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    Thanks for the welcome. I'll post a proper intro in a moment. I just saw this last night and wanted to keep the OP from getting in trouble. :)

    EDIT: Replying to the person who replied to me while I was replying. :)

    You don't have to take my word for it. If you don't think that's the law, I encourage you to find out first hand for us. GO ahead, carry into a place with a posted sign (and I'm not talking about the bar/restaraunt sign) and see what happens. Very likely, they will ask you to leave, but they are under no obligation to do so.

    Again, I haven't just talked to cops about it. My lawyer had to try to defend someone who concealed at a local mall with a posted sign, and was arrested without being asked to leave first...she lost the case. Why? Because a posted sign is considered a reasonable request. Sorry, I'm not going to pay $300 or whatever it would cost, to get a signed written opinion from her on that law. I asked about that law during my initial consultation, and that's what she told me. My CCW instructor watched someone get arrested without notice while he was working (he always notifies, some of his co-workers do not). Let's also not forget what the back of the permit says.

    If you wish to disobey the no guns sign you just walked past, it's at your own risk.
     
    Last edited: Mar 15, 2013
  9. Gaerek

    Gaerek Member

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    Just wanted add another thing. I didn't just speak with TPD. I spoke with a couple of Pima County Sheriff's Deputies, as well as a DPS Officer. I've had the same problems finding answers to what a no gun sign means in Arizona...so I've asked basically everyone who would have knowledge who I've run into about it. I have yet to find someone who has contradicted what I said. Though, one of the Pima County Deputies did say that it used to be different, but there was a case several years ago that changed the definition of "reasonable request." It was 6 or 7 months ago that I talked to him about it, so I don't remember exactly what he said. I've seen him several times since, so if I run into him again, I'll ask.

    Again, do what you want, but do it at your own risk. Regardless of how the law actually works, I'd rather not give money to places that don't respect my right to self defense.
     
  10. WardenWolf

    WardenWolf member

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    Funny, Gaerek, that is NOT what my CCW instructor said. Nor is it what anyone else I have spoken to has said. I'm only hearing that coming from YOU and you alone. I have taken the class within the last 5 years. That is NOT how things work in Arizona. A reasonable request to leave MUST be made before it can be considered trespass. Please stop spreading fear and uncertainty. The signs hold NO force of law on their own. All that little snippet in the law means is that business owners can lawfully say you cannot carry a firearm on their property; they are not forced to allow it. But it is still a trespass ordinance and they still must ask you to leave.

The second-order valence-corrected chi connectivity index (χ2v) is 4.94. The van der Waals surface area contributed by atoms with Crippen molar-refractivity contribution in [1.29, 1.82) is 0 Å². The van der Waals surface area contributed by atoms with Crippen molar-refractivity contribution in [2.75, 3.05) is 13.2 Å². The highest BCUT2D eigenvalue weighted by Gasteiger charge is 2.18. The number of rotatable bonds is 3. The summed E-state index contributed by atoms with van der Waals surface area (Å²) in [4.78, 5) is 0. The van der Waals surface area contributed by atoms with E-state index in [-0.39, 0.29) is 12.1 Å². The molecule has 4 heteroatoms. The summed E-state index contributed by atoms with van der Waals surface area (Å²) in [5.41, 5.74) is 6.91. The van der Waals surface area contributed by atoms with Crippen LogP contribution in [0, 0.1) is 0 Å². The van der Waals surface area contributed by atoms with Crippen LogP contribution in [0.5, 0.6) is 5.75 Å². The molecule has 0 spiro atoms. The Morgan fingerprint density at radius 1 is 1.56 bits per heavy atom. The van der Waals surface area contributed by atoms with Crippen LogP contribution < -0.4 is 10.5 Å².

I am someone who makes it a point to know the fine points of this kind of law inside and out. You cannot be arrested simply for carrying in a posted business, nor is it "misconduct involving a firearm". It is simple trespass, and they must ask you to leave.
     
    Last edited: Mar 15, 2013
  11. Gaerek

    Gaerek Member

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    Good thing you don't live in AZ anymore then. I can only comment on what I know and have been told. I've been told by about 10 different authorities on the matter (including a lawyer who lost a case on the issue). Plus, handgunlaw.us agrees with me, and that site is probably the best online source of gun laws available (though even they say their info is not law and to seek a lawyer for legal advice).

    OP, disobey posted signs at your own risk. I'd recommend getting you legal advice from a lawyer who knows the law. Random people on the Internet, like myself and Warden cannot give legal advice, and personally, if I were you, I'd take both sides with a grain of salt. In the end, either way, why would you want to patronize a business who thinks you have no right to self defense? I certainly don't care to.
     
  12. armoredman

    armoredman Member

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    Wow, I think I said I already did, years ago. The last thing you said that MIGHT change things is this snippet,
    THAT could be the difference, as I have managed to keep from being thrown out of places since I put on my badge, and we got CCW here in 1994, which also made a difference. :) I will reiterate what I did say, I don't recommend it, and if precedent has been set legally, then you're fighting an uphill battle, but I haven't seen this brought up in any other classes.
     
  13. Gaerek

    Gaerek Member

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    Unfortunately, the Internet is sketchy when it comes to hard evidence. To be honest, I would love to be proven wrong. But for me, the potential cost (jail time, fine, loss of gun ownership rights, etc) simply isn't worth the risk. I don't have enough money to fight a charge like that and try to get the precedent changed.

    Let me quote what the Arizona Gun Owners Guide (a book I highly recommend the OP get, I've read the whole thing three times now) says about this issue. It doesn't go into a whole lot of detail, unfortunately, but what it does say seems to jive with what I've been saying. After posting this, I think I may attempt to email the author of the book, and ask what it really means, and how he came to that conclusion:

    I added "no gun" between private and signs for clarification, since it was referring to the Bold Faced title of the section of the book, and the bold face is mine. Italics are in the original quote. It appears that, at least the author believes, there is no need to ask you to leave, or request that you remove your firearm if you decide to ignore the sign. I don't know what more evidence is needed. I'll try emailing the author after this and see if I can get a response. I'll post if I do.

    I love Arizona, but I've found that a lot of laws are very vague in how they're written. Bottom line though, I would love to be wrong about this, but I also don't want the OP to get in trouble because of advice on this thread.